Ten amnesic patients aged 42 to 69 with a mean age of 58 were selected. There were eight men and two women. Six of the patients were amnesic following a history of alcohol abuse ("Korsakoff" amnesics), two were amnesic following a viral infection (encephalitis), and two had suffered accidental head injury. The normal Control group consisted of ten undergraduate students (five male, five female) who took part in the study as a course requirement.
In the motor learning task, participants copied the experimenter as she went through a series of 20 actions with a set of everyday objects (e.g., breaking a match). There was a three minute interval after the last action.
Subjects were then shown 20 sheets of paper, on each of which were depicted three actions. Their task was to choose for each sheet which of the three actions had earlier been performed by the experimenter and copied by themselves.
The motor learning task was followed by the verbal learning task. In the verbal learning task the experimenter read aloud a list of 20 words at a rate of one every two seconds. Subjects were told to try to memorise the words. Subjects were asked to recall the words after a one minute interval.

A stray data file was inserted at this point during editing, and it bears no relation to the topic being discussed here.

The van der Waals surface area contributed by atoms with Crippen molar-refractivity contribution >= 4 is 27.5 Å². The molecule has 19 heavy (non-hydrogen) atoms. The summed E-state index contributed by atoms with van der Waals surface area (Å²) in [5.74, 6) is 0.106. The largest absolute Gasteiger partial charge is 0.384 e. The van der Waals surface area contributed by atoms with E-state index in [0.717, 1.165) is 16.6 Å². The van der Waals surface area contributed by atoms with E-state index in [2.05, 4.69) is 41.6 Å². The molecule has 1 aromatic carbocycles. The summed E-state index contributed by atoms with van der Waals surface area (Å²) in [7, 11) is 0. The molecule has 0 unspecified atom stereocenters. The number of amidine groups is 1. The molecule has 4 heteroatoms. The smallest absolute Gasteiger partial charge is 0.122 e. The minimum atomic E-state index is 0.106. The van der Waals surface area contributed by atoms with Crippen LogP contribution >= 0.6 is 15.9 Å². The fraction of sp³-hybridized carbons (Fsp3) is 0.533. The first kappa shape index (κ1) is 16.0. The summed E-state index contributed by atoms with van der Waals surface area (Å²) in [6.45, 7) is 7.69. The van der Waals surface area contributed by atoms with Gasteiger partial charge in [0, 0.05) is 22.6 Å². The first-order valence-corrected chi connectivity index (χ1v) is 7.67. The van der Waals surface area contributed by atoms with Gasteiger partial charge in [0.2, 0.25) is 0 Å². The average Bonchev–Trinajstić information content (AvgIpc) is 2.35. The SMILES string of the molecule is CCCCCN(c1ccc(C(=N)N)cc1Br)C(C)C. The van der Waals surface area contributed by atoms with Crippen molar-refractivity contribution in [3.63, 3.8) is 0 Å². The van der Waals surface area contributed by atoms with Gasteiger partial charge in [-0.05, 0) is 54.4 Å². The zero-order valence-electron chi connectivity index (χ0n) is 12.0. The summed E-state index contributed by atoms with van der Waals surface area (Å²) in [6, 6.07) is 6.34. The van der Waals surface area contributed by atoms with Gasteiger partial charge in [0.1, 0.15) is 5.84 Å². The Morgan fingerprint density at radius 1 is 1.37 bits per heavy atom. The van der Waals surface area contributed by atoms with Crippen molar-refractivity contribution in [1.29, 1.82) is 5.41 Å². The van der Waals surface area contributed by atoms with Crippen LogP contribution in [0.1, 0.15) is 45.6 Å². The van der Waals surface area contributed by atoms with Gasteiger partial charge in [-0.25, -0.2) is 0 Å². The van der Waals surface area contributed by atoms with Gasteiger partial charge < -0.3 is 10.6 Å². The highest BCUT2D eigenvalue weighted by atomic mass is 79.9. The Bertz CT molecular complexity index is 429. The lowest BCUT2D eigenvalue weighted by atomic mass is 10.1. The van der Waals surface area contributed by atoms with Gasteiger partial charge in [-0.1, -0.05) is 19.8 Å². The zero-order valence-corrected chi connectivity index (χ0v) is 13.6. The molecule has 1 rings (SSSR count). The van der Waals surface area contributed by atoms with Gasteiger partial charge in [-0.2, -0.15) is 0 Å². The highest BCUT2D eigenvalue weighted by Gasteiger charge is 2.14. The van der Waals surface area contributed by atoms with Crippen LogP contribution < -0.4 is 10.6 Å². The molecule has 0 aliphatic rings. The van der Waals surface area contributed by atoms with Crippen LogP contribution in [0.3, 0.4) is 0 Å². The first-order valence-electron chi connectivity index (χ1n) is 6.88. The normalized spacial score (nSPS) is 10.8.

The data for each participant on the two tasks are shown in Table 1.
Table 1: Scores out of 20 for the amnesic and normal Controls on action recognition and word recall.
|Action Recognition||Word Recall|
t-tests for matched samples were carried out comparing performance on the verbal task and the motor task separately for the Amnesics and the Controls. The Amnesics were significantly worse on the verbal task than on the motor task (t = 2.54, df = 9, p < .05) whereas for the normal Controls the comparison was not significant (t = 1.04, df = 9).
It is concluded that this kind of brain damage has no effect on motor learning skills but does affect verbal learning.
The control participants are generally younger than the Amnesics. It is thus possible that poor word recall in the Amnesics is due to age related deficits rather than to the brain damage described above. To test this hypothesis, correlations were computed between the participants' age and word recall score. For the ten participants in this Control group the Pearson product-moment correlation (r) is .15, for the ten Amnesics it is .59. Neither of these correlations is significant. Therefore, it is concluded that the difference in mean age between the Amnesic and Control group cannot account for the poor word recall scores of the former group.